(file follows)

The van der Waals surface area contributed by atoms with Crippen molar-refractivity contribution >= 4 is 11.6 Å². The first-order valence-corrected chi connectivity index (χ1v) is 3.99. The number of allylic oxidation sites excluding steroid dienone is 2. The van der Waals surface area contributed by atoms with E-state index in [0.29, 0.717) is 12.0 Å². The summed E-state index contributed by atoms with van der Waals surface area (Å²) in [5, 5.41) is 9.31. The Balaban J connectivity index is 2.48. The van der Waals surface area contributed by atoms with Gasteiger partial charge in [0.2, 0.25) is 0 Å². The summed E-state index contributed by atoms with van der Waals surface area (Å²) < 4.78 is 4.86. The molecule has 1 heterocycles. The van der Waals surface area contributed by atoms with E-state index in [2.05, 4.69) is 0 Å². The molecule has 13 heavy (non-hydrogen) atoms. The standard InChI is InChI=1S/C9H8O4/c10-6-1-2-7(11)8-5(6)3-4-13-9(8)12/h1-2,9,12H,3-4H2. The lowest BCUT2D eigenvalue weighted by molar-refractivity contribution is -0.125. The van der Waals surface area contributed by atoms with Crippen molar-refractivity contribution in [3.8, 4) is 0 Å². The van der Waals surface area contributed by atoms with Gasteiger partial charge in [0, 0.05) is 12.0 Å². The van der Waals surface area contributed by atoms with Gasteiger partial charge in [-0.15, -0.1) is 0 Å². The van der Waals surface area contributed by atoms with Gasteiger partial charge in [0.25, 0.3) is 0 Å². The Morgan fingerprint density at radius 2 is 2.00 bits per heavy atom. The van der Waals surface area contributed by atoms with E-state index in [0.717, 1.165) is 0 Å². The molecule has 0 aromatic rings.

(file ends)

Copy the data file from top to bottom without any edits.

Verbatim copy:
The van der Waals surface area contributed by atoms with Crippen molar-refractivity contribution >= 4 is 11.6 Å². The first-order valence-corrected chi connectivity index (χ1v) is 3.99. The number of allylic oxidation sites excluding steroid dienone is 2. The van der Waals surface area contributed by atoms with E-state index in [0.29, 0.717) is 12.0 Å². The summed E-state index contributed by atoms with van der Waals surface area (Å²) in [5, 5.41) is 9.31. The Balaban J connectivity index is 2.48. The van der Waals surface area contributed by atoms with Gasteiger partial charge in [0.2, 0.25) is 0 Å². The summed E-state index contributed by atoms with van der Waals surface area (Å²) < 4.78 is 4.86. The molecule has 1 heterocycles. The van der Waals surface area contributed by atoms with E-state index in [2.05, 4.69) is 0 Å². The molecule has 13 heavy (non-hydrogen) atoms. The standard InChI is InChI=1S/C9H8O4/c10-6-1-2-7(11)8-5(6)3-4-13-9(8)12/h1-2,9,12H,3-4H2. The lowest BCUT2D eigenvalue weighted by molar-refractivity contribution is -0.125. The van der Waals surface area contributed by atoms with Crippen molar-refractivity contribution in [3.8, 4) is 0 Å². The van der Waals surface area contributed by atoms with Gasteiger partial charge in [0, 0.05) is 12.0 Å². The van der Waals surface area contributed by atoms with Gasteiger partial charge in [-0.15, -0.1) is 0 Å². The van der Waals surface area contributed by atoms with Gasteiger partial charge in [0.25, 0.3) is 0 Å². The Morgan fingerprint density at radius 2 is 2.00 bits per heavy atom. The van der Waals surface area contributed by atoms with E-state index in [0.717, 1.165) is 0 Å². The molecule has 0 aromatic rings.